The Charlotte News

Wednesday, June 11, 1941


Site Ed. Note: Charles Kettering, the subject of "Sub Catcher", not only invented in 1911 the electric starter for automobiles, but also the electric refrigerator, a Delco battery system to afford cheap electricity for farms, rural schools and remote hospitals, and, during World War I, along with Elmer Sperry, the inventor of the gyroscope, the first guided missiles, actually a pilotless airplane, capable of carrying 200 pounds of explosive material 200 miles--the ground floor for that which led to the development by German engineers of the V-1's. In association with Dupont, he developed also the first quick-drying auto paints which reduced the time for a spray job from 17 days to a few hours. He introduced ethyl to gasoline to prevent knocking in automobile engines, after having invented the first high compression engines. He established in 1930 a laboratory at Antioch College to discover the secret of photosynthesis which led to the ability to tap solar energy.

So, when next you grab a cold drink from the refrigerator, start your engine, listen to the silent hum of the four-banger which nevertheless delivers a wallop of power without the horses, get your old dilapidated jalope painted at Earl Scheib, or decide to scrap all that, disconnect from the grid, in exchange for a combination solar-powered, Delco-powered farm life, then, bored with that, opt finally to launch your guided missile, you may alternately bless or cuss Mr. Kettering.

Installment 9 of Out of the Night is here. Superman is back, still ponderously considering what to do to save Lois.

And, Nell Russell of Clement Avenue continues to hold it a fait accompli that Hitler had won the war, that it was a futilitarian notion to try to wage any fight against his resistless power, except by the fatalistically perfidious constancy to "lay on our guns from this time forward", waging an interminable fight only from within our borders. Obviously a very sensible idea gleaned from the isolationist propaganda she regularly disseminated, probably, judging by her periodic resort to elipses, taken in virtual wholecloth from the information sheets she received out of New York--which eventually got us into the war, and but for which, had instead, without the obstructionist-isolationist tactics thwarting more direct action by the President and Congress, the country sent soldiers to Europe in spring, 1940 at the invasion of France, might well have then and there supplied the requisite additional force to avoid the debacle at Dunquerque and the consequent four-year struggle to come in both Europe and the Pacific.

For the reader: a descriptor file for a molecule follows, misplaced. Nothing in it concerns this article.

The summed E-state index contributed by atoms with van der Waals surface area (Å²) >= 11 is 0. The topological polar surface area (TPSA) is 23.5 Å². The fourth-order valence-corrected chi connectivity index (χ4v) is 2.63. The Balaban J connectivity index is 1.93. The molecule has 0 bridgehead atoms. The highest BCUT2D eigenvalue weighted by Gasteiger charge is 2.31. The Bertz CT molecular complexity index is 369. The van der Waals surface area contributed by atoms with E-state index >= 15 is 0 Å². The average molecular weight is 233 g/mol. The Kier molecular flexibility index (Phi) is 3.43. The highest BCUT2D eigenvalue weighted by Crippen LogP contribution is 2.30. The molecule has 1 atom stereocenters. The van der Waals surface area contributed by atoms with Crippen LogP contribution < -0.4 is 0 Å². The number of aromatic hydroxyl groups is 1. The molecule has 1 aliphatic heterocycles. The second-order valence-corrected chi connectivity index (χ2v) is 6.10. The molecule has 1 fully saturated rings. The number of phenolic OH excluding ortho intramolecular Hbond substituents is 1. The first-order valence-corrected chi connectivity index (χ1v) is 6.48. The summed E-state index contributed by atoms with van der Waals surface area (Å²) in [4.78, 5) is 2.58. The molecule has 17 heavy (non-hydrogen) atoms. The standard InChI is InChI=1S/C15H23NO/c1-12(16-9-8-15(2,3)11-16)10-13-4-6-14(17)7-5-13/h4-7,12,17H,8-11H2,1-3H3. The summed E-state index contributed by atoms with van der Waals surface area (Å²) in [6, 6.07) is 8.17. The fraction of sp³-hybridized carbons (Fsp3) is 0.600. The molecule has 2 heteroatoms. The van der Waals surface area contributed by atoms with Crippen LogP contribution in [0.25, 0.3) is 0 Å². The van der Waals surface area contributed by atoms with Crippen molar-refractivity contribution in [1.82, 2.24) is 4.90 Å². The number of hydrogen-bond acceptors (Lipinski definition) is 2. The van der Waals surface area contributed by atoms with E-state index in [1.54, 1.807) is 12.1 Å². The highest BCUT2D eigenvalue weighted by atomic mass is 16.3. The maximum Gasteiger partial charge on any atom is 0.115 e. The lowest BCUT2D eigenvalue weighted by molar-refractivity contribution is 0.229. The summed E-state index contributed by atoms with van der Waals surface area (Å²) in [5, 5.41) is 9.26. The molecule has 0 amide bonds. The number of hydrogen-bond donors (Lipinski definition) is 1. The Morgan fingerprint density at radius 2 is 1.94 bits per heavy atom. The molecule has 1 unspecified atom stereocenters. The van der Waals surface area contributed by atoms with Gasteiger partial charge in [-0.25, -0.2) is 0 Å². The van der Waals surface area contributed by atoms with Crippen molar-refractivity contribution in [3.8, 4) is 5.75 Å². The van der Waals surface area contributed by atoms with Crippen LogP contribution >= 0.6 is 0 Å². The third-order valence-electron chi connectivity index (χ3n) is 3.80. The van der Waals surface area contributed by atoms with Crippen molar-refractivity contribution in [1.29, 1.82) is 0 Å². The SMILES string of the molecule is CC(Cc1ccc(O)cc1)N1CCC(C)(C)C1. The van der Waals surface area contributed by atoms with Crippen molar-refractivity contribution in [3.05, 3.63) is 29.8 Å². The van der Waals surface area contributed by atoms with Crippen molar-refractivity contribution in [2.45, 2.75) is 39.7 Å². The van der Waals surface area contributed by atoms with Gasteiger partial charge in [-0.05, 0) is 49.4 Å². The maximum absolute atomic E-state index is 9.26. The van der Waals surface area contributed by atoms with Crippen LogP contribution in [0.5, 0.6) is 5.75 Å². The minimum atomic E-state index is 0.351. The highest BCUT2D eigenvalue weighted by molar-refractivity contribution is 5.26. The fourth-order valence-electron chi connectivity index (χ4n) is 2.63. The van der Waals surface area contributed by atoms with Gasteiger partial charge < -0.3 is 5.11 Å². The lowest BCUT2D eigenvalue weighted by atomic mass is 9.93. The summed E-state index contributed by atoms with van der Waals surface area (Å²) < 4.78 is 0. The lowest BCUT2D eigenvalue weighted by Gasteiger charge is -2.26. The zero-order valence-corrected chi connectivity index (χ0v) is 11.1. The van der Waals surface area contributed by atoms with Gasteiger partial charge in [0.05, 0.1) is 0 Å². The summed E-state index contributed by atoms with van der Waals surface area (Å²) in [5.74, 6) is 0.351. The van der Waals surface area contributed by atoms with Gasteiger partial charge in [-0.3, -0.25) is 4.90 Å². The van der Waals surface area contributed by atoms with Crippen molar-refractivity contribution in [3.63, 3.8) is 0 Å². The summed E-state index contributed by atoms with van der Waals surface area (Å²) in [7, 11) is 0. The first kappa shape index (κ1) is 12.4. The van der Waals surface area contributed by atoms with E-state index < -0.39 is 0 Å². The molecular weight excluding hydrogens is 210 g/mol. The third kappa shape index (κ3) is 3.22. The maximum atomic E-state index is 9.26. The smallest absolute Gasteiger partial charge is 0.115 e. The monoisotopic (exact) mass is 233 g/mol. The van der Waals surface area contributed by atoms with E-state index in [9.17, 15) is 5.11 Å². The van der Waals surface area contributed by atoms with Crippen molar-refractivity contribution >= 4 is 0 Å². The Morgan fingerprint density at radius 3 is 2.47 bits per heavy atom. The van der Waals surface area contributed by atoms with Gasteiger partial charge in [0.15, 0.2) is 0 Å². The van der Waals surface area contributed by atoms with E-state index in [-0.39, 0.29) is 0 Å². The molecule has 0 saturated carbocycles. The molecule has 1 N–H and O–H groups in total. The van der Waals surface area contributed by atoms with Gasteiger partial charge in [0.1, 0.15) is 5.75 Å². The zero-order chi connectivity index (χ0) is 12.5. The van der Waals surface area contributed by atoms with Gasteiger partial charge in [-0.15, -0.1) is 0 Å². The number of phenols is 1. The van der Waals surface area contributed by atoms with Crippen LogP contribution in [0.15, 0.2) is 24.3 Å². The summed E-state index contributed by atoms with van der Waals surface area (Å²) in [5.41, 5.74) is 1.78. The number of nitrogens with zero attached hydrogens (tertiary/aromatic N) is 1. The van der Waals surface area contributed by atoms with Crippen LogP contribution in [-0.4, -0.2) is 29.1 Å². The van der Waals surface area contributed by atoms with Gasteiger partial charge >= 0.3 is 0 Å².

For had Hitler been vanquished at that early point in the war with the aid of a new American Expeditionary Force, the Japanese would never have been so emboldened as to strike Pearl Harbor, not only aware that America was prepared to fight back, but also with precognition that it would be forced to fight only a single-ocean, and therefore imminently winnable, war. In all likelihood, too, in that event, there would never have been a Cold War, as Stalin would not have garnered the postwar bargaining chips he had for acquisition of territory in Eastern Europe through his indispensable aid to the Allies in defeating the Pan-Nazism which by 1941 had spread throughout central Europe. So, we may thank Ms. Russell and her xenophobic friends for all of their erudite wisdom, which led to many things.

But we remind again as to those latter day equivalents to them, their mirror image at the other extreme, the pre-emptive, insurgent, go-get-'em-before-they've-chance-to-get-us crowd, this is not World War II, neither now in 2008 nor when it began in 2003. For such paranoid frenzy comprised precisely a substantial part of the motivation, or at least rationalization, which led Hitler to embark on his various conquests. It is a sinistrally pessimistic view of the world which presumes the other's inhumanity rather than humanity.

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